Home' Campus Technology : February 2013 Contents CAMPUS TECHNOLOGY | February 2013
nications in the GSU Office of Admissions, recruiters are
now in position to help prospective students through the
application process, in large part because the necessary
materials are immediately accessible via mobile app.
3) Predictive Analytics
In this era of Big Data, centralized storage of CRM data
means one thing: Predictive modeling won't be far behind.
Sure enough, schools are beginning to use CRM data to
predict everything from the likelihood that a student will ap-
ply or enroll to whether he's a dropout risk.
According to Esqueda Schmidt, GSU uses various mark-
ers within its CRM to assign accepted students a rank of 1
to 10 (with 10 the highest), based on the likelihood that a
student will enroll. If a prospective student with a 1 or 2 rank
contacts the school---calls with a question, for example, or
likes a GSU Facebook page---that information is captured
and the student's rank is bumped up a couple of points, trig-
gering a targeted communication from the school to "keep
Georgia Southern in mind."
Schools can also use data gathered during their interac-
tions with students to predict the likelihood that a student
will leave before graduation. According to TargetX's Niles,
the main indicator is a drop-off in attendance, which can be
tracked through the LMS. But, he says, other data points---
a reduction in the use of a student's access card or campus
parking, tracked via the school's ERP---are also factors.
Obviously, the data points that schools use to alert them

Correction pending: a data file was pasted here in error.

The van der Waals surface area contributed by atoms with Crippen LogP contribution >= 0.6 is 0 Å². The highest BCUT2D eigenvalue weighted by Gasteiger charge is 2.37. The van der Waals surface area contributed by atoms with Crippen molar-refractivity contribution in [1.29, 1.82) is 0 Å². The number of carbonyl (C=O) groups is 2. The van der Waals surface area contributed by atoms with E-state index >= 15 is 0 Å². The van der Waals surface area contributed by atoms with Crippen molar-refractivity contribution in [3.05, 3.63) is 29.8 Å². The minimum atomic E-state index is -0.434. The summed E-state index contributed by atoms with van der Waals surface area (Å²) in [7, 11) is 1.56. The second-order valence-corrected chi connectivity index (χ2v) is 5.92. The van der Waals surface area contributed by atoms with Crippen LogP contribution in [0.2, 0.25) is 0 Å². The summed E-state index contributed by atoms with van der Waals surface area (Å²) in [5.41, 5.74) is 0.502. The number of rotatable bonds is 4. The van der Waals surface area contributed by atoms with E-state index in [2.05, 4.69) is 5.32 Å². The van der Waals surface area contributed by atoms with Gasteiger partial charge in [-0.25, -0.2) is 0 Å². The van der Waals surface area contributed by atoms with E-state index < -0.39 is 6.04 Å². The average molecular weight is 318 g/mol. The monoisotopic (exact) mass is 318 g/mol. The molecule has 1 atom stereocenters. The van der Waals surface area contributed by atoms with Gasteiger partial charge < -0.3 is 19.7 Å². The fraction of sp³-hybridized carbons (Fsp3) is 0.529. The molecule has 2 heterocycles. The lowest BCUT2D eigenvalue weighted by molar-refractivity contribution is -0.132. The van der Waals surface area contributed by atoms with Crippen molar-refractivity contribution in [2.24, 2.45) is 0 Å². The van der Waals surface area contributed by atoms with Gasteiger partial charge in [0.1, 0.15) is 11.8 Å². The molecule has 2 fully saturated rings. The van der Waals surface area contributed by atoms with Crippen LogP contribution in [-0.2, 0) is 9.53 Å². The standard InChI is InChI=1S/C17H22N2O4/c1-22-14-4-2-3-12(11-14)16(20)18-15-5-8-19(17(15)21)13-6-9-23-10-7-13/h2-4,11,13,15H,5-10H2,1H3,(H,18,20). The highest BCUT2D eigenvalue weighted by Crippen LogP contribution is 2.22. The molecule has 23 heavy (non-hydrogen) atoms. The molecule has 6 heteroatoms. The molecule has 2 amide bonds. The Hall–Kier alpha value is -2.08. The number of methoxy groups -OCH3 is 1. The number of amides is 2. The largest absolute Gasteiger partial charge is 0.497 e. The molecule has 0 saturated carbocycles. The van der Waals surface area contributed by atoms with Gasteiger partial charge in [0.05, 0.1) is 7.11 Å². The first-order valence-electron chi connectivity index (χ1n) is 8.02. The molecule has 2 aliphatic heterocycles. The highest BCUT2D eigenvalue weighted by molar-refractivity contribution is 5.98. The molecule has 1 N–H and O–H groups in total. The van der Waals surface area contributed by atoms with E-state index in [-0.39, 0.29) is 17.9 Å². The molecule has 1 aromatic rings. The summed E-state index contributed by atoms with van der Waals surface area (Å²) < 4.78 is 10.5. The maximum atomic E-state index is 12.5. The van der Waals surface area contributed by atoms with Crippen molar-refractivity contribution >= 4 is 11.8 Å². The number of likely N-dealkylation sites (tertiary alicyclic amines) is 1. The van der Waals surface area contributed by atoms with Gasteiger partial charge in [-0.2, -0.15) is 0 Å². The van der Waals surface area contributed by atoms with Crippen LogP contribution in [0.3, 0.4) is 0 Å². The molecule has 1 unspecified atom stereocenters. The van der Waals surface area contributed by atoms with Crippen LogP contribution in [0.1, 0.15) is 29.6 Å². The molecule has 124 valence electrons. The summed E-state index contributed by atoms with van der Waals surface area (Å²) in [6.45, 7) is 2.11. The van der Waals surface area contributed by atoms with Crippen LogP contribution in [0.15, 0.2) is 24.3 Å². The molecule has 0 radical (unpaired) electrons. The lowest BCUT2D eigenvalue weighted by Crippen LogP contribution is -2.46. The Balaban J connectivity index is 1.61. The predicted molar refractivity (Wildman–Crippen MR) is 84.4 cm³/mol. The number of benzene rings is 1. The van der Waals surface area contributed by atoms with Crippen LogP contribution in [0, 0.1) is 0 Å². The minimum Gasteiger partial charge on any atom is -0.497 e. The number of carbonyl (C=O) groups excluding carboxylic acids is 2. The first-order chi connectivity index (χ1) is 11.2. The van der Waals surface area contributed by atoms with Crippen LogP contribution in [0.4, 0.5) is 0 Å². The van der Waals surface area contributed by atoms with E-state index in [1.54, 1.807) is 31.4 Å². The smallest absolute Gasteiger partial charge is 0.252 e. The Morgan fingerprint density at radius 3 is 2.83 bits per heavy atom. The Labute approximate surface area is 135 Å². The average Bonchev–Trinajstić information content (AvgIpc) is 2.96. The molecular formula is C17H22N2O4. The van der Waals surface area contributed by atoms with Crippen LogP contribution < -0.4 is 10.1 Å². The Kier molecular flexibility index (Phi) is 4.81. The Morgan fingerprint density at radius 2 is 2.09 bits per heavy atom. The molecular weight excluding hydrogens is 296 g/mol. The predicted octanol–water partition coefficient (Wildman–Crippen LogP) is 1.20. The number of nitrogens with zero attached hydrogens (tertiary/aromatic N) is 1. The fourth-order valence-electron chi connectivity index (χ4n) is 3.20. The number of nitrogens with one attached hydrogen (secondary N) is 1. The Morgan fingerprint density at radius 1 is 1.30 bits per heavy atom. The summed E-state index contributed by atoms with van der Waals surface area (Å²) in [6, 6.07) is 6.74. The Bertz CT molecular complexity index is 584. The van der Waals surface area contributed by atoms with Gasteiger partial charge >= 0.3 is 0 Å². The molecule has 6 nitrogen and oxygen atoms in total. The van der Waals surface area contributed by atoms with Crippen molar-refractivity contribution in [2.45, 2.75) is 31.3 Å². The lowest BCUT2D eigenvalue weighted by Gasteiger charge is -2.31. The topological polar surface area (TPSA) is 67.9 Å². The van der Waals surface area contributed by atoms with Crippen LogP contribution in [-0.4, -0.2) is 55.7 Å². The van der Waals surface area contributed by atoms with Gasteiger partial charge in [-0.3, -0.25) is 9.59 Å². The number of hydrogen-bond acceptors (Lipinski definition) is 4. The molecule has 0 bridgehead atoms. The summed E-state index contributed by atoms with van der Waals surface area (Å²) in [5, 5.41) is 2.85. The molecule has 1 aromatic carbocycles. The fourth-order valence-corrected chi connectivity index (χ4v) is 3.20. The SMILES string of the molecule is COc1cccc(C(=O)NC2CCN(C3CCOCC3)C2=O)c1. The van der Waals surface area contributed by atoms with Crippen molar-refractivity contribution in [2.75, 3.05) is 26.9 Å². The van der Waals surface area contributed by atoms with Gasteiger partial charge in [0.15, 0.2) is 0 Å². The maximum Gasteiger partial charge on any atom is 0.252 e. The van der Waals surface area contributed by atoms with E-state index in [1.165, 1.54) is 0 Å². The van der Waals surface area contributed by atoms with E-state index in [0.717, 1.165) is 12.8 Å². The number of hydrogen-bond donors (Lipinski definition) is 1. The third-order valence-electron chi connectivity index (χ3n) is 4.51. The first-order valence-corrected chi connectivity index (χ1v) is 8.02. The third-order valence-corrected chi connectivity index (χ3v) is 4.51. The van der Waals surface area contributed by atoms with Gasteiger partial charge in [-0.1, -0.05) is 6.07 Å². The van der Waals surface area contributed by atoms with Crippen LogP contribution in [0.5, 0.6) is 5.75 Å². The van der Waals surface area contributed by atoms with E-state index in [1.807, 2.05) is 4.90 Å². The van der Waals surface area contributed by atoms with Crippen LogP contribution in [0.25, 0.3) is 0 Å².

to student problems vary from institution to institution. One
school might track sign-ups for classes that are required at
a certain point in the degree cycle; at another school, a stu-
dent's failure to pay fees or sign up for the next semester's
classes might trigger an automatic notice.
4) Personalized Contact
A university's relationship with its students lasts a lifetime,
and CRM systems can help schools nurture these relation-
ships---from the first contact in high school, through stu-
dents' on-campus years, all the way to alumni outreach. At
every stage, personalized touches are key to success, for
students and institutions alike.
For Risa Forrester, VP for admissions and marketing at
Oklahoma Christian University (OCU), the ability to seg-
ment the market using Ellucian Recruiter means the school
can build one-on-one relationships with prospective stu-
dents, and can serve a diverse range of constituents. Using
the Recruiter toolset, for instance, Forrester can send tar-
geted communications to traditional students, international
students, night and weekend students, and other potential
subgroups. Such tailored messages address the needs
and experiences of the students in a more meaningful way,
forging a stronger connection between school and student.
For students who have already embarked on their degree
studies, many CRMs offer retention support (also see "Pre-
dictive Analytics," above). The top reason students leave
college is money, so many CRM systems are now monitor-
ing student financial data to help schools keep students on
track and in school.
Lisa Goldberg, director of Go-to-Market at Ellucian, be-
lieves the CRM tools embedded across Ellucian's ERP of-
ferings---Banner, PowerCampus, and Colleague---can ac-
tually help at-risk students feel connected to the institution.
Schools can communicate with students about financial-
aid information, she notes, "providing due dates, informa-
tion about money that's available, and helping them handle
the problems with money they might be facing."
The better the data, the more fine-tuned the messages
that students can receive from schools. Better data, for ex-
ample, means students don't get spammed with reminders
to make payments or sign up for classes or meet with ad-
visers if they've already completed these tasks. But it also
means that schools can reach out to students in meaningful
ways. With Hobsons' AgileGrad, for example, schools can
You can't really talk about
constituent relationships without
talking about social media.
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